US housing co-ops eligible for Covid-19 relief funding

The SBA had initially rendered housing co-ops ineligible to participate in the programme.

Housing co-operatives in the USA are now able to participate in the Paycheck Protection Program (PPP), a Covid-19 relief initiative run by the Small Business Administration (SBA).

PPP was created through the Coronavirus Aid, Relief, and Economic Security (CARES) Act in March 2020 to provide forgivable loans to small businesses provided certain conditions are met. The SBA initially rendered housing co-ops ineligible to participate in the programme.

Since then apex NCBA CLUSA led efforts in coordination with the National Association of Housing Cooperatives and other organisations within the co-op community to urge the inclusion of housing co-ops. Those who championed the provision included Sen. Minority Leader Chuck Schumer and House Small Business Committee Chairwoman Nydia Velázquez championed this provision to ensure that housing co-operatives could equitably access this federal programme.

US Rep. Grace Meng (D-Queens) has also been working her congressional colleagues and the President’s Co-op & Condo Council to reverse this omission. Her advocacy efforts included leading members of the New York congressional delegation in a letter to Treasury Secretary Mnuchin and SBA Administrator Carranza urging them to make co-ops and condominiums eligible to participate in PPP.

“Financial relief is finally available to housing co-operatives in Queens that have faced declining revenues and increasing costs during Covid-19. I am relieved that they will soon be able to participate in the Paycheck Protection Program and get the assistance they need,” said Ms Meng.

“Covid-19 has placed an unprecedented strain on the affordable co-operative housing units in New York City alone. Leaving out co-ops from PPP was a disservice to them despite their economic hardship. I was proud to press the Administration on this issue, and to help secure language in the Heroes Act and Heroes Act 2.0, which passed the House in May and October, respectively.”

She added that co-operatives remained “a critical source of affordable housing for Queens and New York families”.

“Opening up the PPP to these entities will give them this lifeline. I want to thank my congressional colleagues and the president’s Co-op & Condo Council for their partnership on this issue. I encourage all to apply once the program resumes, and I will continue to push for more assistance to help families and workers in Queens in the coming months.”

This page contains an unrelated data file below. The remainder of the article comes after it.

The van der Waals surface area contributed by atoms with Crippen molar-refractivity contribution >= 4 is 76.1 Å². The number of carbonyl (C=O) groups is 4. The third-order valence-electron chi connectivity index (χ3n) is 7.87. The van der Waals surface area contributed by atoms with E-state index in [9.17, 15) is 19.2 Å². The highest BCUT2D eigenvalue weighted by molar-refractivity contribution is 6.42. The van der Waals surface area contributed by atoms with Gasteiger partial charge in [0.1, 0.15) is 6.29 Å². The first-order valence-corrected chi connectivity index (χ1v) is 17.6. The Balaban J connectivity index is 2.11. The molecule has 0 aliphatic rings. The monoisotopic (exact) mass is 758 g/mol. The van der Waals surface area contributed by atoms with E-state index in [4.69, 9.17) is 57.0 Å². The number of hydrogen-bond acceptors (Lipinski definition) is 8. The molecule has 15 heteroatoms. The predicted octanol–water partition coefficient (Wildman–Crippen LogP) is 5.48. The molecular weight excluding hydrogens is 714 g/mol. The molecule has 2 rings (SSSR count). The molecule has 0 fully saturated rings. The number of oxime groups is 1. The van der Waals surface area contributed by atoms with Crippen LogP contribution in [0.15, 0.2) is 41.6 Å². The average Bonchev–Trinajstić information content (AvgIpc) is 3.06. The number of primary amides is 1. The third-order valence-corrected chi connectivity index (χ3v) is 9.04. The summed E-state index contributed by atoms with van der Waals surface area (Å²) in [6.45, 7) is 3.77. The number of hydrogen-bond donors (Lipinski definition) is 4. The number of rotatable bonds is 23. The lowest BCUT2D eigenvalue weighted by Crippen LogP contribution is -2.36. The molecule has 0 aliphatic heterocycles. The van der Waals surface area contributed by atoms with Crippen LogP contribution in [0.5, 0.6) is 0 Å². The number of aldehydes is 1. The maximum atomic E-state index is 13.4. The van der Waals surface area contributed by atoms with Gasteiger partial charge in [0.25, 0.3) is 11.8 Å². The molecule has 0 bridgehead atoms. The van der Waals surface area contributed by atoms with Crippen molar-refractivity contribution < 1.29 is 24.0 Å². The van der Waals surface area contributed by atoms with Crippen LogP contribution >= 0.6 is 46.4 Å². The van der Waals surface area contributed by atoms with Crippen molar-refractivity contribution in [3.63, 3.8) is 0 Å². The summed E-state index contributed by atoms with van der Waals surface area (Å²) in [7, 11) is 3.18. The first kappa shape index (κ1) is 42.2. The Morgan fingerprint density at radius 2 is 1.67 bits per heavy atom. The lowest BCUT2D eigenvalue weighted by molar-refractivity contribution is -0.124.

NCBA Clusa, which represents country’s co-ops, welcomed the news. “NCBA CLUSA greatly appreciates the leadership of Congresswoman Meng to provide much needed certainty for housing cooperatives to participate in the Paycheck Protection Program,” said president and CEO Doug O’Brien.

“Housing co-ops, like all co-operatives, are businesses owned and controlled by their member owners. Like other small businesses weathering the on-going impacts of the pandemic, these co-ops keep employees on payroll for critical on-going operations such as maintenance, safety, and other essential needs vital to the member-owners.

“The co-op community is grateful for leaders in Congress like Congresswoman Meng, who understands the important role that housing co-ops play in their communities and the local economy. We applaud the efforts of Congresswoman Meng who, alongside members of the NY delegation including Chairwoman Velázquez and Leader Schumer, have tirelessly worked on this issues since the Paycheck Protection Program launched in April.”

“The inclusion of co-ops eligibility for forgivable PPP loans in the stimulus package will have a profound impact on the co-op community. The many co-op groups partnering with Congresswoman Meng on this important issue was a model of how good government is supposed to work,” said Geoffrey Mazel, Legal Advisor for the president’s Co-op & Condo Council (PCCC).

PPP provides forgivable loans if 60% is used for payroll and 40% is used for non-payroll expenses like rent, mortgage interest payments, or utilities. The USA’s 65,000 co-operative businesses generate more than US$75bn (£60bn) in annual wages. 

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